$1 billion Parkland Precinct at NewQuay

A new $AUD1 billion development for New Quay an area of the Melbourne Docklands was revealed by MAB Corporation today. The fivc hectare residential and parkland development on Melbourne’s Victoria Harbour will create 1,000 homes for 2,500 people in the downtown area. The development will include 150,000 litre ( almost 40,000 gallons) of underground rainwater collection tanks for irrigation. The local community will be consulted on the activities that will be included in the new ‘local’ park.

SOURCE: MAB via Architecture & Design

Planting the landscape from 400 years ago

A stylised native woodland is being planted at Schwartz Plaza at New York University by George Reis, N.Y.U.’s supervisor of sustainable landscapes. The Manhatta project inspired Reis to propose the landscape using plants from before settlement of Manhattan. The design was completed by Darrell Morrison after Reis won the funds from the class of 2008 legacy fund. Recently  Reis and Morrison, along with the help of some students, began planting 2,000 plants that were all thriving on Manhattan from the 1600’s.

SOURCE: New York Times

England to recover 2000 hectares of wetland

Natural England(independent public body) has committed £4million of funding to recover close to 2000 hectares of wetland. The funds will be distributed to organisatons such as the Wildlife Trusts and RSPB who will work with the Environment Agency and English Heritage to manage re-wetting the land.

Dr Helen Phillips, Chief Executive for Natural England: said: “It may be hard to imagine, but England was once a much wetter place than it is today. Around 90 percent of the soft and squelchy bogs and marshes have been lost over the last 1000 years. Healthy wetlands are a unique and vital habitat for wildlife and provide fantastic places for people to visit.

Wetland projects to receive funding over the next two years include the East Anglian fens, Humberhead Levels, Midlands Meres and Mosses, Morecambe Bay Wetlands, the Somerset Levels and the River Till in Northumberland*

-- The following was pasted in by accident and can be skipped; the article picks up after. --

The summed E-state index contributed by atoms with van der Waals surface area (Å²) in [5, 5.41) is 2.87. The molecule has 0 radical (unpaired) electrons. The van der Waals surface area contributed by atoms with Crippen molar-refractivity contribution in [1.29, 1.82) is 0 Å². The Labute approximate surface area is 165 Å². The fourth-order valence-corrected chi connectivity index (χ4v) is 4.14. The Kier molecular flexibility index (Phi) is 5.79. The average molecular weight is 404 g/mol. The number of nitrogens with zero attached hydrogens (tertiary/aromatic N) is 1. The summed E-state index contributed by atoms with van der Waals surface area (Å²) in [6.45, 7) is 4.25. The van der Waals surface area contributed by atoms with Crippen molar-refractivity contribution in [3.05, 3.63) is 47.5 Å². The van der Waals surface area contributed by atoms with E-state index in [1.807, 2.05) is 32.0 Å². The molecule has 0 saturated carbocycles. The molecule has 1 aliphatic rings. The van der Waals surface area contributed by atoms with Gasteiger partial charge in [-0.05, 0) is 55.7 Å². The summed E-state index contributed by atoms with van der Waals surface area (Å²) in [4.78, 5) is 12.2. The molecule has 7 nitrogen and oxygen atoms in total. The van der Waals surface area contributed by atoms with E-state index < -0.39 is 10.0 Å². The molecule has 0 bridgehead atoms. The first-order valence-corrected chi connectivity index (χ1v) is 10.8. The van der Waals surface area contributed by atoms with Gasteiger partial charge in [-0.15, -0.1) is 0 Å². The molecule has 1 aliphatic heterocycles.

SOURCE: Natural England

Drought blamed for dead trees in Texas

Currently the drought is continuing in Texas and as a result hundreds of Austin’s 300,000 trees have died this summer due to drought. Native species such as live oak and hackberry have perished due to drought and an intense summer. Currently Austin is cutting down the dead city trees and making them into mulch for use on other trees.  Residents are being advised to soak trees with 5 gallons of water per week for every inch of tree trunk caliper.

SOURCE: Dallas News.com – Drought blamed for dead trees in Texas

St.Petersburg could lose its UNESCO status *UPDATE*

gazProm_RMJM

St. Peterburg, Russia could lose its UNESCO status as a World Heritage Centre if the plans of the world’s biggest natural gas company to build a 396 metre (1,299 ft) skyscaper go ahead. The $3 billion building designed by RMJM has still not been approved by the local government.

SOURCE: Bloomberg

*UPDATE*

1. Opponents of the Okhta Center, also known as the Gazprom Tower, filed a lawsuit late last week asking the court to cancel an upcoming public hearing as “illegal.” SOURCE: St.Petersburg Times

2. St. Petersburg residents on Tuesday (01.09.09) clashed with police and OAO Gazprom security guards during a public hearing over the plan to erect the tallest skyscraper in Europe. Around 12 people who attended Tuesday’s meeting were removed, as calls of ‘shame on Gazprom’ rung in the air. SOURCE: Architect’s Journal

1 ... 340 341 342 343 344 345 346 347 348 349 350 ... 598